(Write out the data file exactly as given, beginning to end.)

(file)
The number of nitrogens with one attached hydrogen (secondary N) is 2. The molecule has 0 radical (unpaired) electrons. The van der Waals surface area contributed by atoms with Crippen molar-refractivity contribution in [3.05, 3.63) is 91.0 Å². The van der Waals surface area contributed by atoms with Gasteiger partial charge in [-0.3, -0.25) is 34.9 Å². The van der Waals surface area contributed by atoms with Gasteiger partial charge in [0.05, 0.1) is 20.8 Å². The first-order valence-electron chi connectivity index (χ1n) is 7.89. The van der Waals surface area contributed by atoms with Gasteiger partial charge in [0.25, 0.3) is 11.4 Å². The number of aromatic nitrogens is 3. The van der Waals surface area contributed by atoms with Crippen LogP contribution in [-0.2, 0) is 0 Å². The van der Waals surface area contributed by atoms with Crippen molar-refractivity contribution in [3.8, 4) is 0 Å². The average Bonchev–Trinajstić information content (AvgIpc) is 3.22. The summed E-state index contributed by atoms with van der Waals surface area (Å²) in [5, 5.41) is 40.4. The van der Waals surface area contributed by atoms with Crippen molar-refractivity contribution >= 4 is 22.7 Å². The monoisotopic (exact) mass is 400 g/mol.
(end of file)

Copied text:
The number of nitrogens with one attached hydrogen (secondary N) is 2. The molecule has 0 radical (unpaired) electrons. The van der Waals surface area contributed by atoms with Crippen molar-refractivity contribution in [3.05, 3.63) is 91.0 Å². The van der Waals surface area contributed by atoms with Gasteiger partial charge in [-0.3, -0.25) is 34.9 Å². The van der Waals surface area contributed by atoms with Gasteiger partial charge in [0.05, 0.1) is 20.8 Å². The first-order valence-electron chi connectivity index (χ1n) is 7.89. The van der Waals surface area contributed by atoms with Gasteiger partial charge in [0.25, 0.3) is 11.4 Å². The number of aromatic nitrogens is 3. The van der Waals surface area contributed by atoms with Crippen LogP contribution in [-0.2, 0) is 0 Å². The van der Waals surface area contributed by atoms with Crippen molar-refractivity contribution in [3.8, 4) is 0 Å². The average Bonchev–Trinajstić information content (AvgIpc) is 3.22. The summed E-state index contributed by atoms with van der Waals surface area (Å²) in [5, 5.41) is 40.4. The van der Waals surface area contributed by atoms with Crippen molar-refractivity contribution >= 4 is 22.7 Å². The monoisotopic (exact) mass is 400 g/mol.